1886
May 2

Sunday

Concord, Massachusetts.

I came to Concord last night to spend
Sunday only, my business in Cambridge and
Boston being still uncompleted. x

Early this morning there was a grand
chorus of bird voices such as we used to hear
in Cambridge before the wretched sparrows
came. Robins, sSong sSparrows, Bluebirds,
Purple Finches, Grass Finches etc. made the air
ring. About a Martin box which was put up
only yesterday several pairs of Hirundo bicolor
and one pair of Piogen purpuria held high
carnival. x

Early in the forenoon I went down to the
boathouse and spent an hour sitting on it's
sunny western wall. Red Wings singing in all
directions, a Meadow Lark whistling over by the
railroad Station, the Pewers occasionally coming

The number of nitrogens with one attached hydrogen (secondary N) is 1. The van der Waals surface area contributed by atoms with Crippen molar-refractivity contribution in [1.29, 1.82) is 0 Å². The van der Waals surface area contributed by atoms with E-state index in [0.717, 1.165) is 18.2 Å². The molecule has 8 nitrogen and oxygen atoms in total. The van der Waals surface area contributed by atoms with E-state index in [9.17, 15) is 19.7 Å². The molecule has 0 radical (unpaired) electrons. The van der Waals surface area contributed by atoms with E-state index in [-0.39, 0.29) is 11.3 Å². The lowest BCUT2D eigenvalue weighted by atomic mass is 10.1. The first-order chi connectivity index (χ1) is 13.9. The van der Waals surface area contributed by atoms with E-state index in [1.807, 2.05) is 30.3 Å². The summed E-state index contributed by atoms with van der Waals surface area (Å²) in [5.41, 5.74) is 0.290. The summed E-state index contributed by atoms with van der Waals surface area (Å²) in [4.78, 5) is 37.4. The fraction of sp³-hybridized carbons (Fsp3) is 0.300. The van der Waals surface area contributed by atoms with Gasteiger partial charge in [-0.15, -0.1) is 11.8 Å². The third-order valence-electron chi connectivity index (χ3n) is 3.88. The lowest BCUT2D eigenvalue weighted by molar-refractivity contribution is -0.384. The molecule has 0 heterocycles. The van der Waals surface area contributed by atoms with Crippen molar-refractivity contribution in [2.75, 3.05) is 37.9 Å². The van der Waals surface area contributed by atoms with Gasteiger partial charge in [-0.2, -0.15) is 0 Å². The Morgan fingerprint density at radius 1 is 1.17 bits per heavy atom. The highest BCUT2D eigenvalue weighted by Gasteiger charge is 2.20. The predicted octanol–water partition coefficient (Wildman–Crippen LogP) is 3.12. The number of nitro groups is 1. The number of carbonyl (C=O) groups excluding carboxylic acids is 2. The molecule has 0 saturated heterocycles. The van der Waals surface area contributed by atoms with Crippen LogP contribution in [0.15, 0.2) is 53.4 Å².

to see that their nest on a rafter inside the
boathouse still held its two rosy eggs. In the
water beneath, several species of fishes were
feeding or playing. I compared these to boats;
the red perch long, narrow, swift of movement,
resembled a steam launch; the bream, deep
broad and and yet graceful, a roomy schooner,
while a great clumsy horned perch rooted along
the bottom, recalled a mud-scow. The monsters
were of course the mud-turtles, of which there
were dozens in sight, all of the red-banded
("soldier turtle") species. One came along
past me feeding. It would raise it's head a-
bove the the water, look warily about for a moment,
then sink and walk along the bottom exploring it,